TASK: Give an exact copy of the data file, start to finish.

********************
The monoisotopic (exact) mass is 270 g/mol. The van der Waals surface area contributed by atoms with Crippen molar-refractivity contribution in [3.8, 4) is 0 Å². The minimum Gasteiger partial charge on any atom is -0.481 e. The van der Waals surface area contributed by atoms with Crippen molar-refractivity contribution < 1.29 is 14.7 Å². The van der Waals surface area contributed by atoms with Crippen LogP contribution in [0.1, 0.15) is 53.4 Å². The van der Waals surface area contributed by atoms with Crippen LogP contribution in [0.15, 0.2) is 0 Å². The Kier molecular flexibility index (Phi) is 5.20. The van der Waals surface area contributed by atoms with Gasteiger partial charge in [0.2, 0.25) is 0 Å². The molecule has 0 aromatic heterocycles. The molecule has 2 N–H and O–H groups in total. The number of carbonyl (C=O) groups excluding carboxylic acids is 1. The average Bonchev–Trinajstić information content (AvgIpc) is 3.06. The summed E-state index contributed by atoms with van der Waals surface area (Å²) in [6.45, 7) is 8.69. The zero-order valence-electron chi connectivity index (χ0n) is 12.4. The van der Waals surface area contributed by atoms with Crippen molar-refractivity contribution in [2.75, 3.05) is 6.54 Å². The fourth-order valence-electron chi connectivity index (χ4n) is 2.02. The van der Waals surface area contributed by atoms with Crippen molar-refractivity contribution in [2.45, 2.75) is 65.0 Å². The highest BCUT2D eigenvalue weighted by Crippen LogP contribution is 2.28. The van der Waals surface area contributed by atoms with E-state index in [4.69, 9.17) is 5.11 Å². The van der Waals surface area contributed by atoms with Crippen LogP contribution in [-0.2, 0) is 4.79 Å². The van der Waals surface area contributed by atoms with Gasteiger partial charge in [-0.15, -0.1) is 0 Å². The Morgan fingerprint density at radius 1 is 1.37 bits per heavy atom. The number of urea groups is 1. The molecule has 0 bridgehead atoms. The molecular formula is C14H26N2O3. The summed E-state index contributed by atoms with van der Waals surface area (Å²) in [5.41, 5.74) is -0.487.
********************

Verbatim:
The monoisotopic (exact) mass is 270 g/mol. The van der Waals surface area contributed by atoms with Crippen molar-refractivity contribution in [3.8, 4) is 0 Å². The minimum Gasteiger partial charge on any atom is -0.481 e. The van der Waals surface area contributed by atoms with Crippen molar-refractivity contribution < 1.29 is 14.7 Å². The van der Waals surface area contributed by atoms with Crippen LogP contribution in [0.1, 0.15) is 53.4 Å². The van der Waals surface area contributed by atoms with Crippen LogP contribution in [0.15, 0.2) is 0 Å². The Kier molecular flexibility index (Phi) is 5.20. The van der Waals surface area contributed by atoms with Gasteiger partial charge in [0.2, 0.25) is 0 Å². The molecule has 0 aromatic heterocycles. The molecule has 2 N–H and O–H groups in total. The number of carbonyl (C=O) groups excluding carboxylic acids is 1. The average Bonchev–Trinajstić information content (AvgIpc) is 3.06. The summed E-state index contributed by atoms with van der Waals surface area (Å²) in [6.45, 7) is 8.69. The zero-order valence-electron chi connectivity index (χ0n) is 12.4. The van der Waals surface area contributed by atoms with Crippen molar-refractivity contribution in [2.75, 3.05) is 6.54 Å². The fourth-order valence-electron chi connectivity index (χ4n) is 2.02. The van der Waals surface area contributed by atoms with Crippen molar-refractivity contribution in [2.45, 2.75) is 65.0 Å². The highest BCUT2D eigenvalue weighted by Crippen LogP contribution is 2.28. The van der Waals surface area contributed by atoms with E-state index in [4.69, 9.17) is 5.11 Å². The van der Waals surface area contributed by atoms with Crippen LogP contribution in [-0.2, 0) is 4.79 Å². The van der Waals surface area contributed by atoms with Gasteiger partial charge in [-0.15, -0.1) is 0 Å². The Morgan fingerprint density at radius 1 is 1.37 bits per heavy atom. The number of urea groups is 1. The molecule has 0 bridgehead atoms. The molecular formula is C14H26N2O3. The summed E-state index contributed by atoms with van der Waals surface area (Å²) in [5.41, 5.74) is -0.487.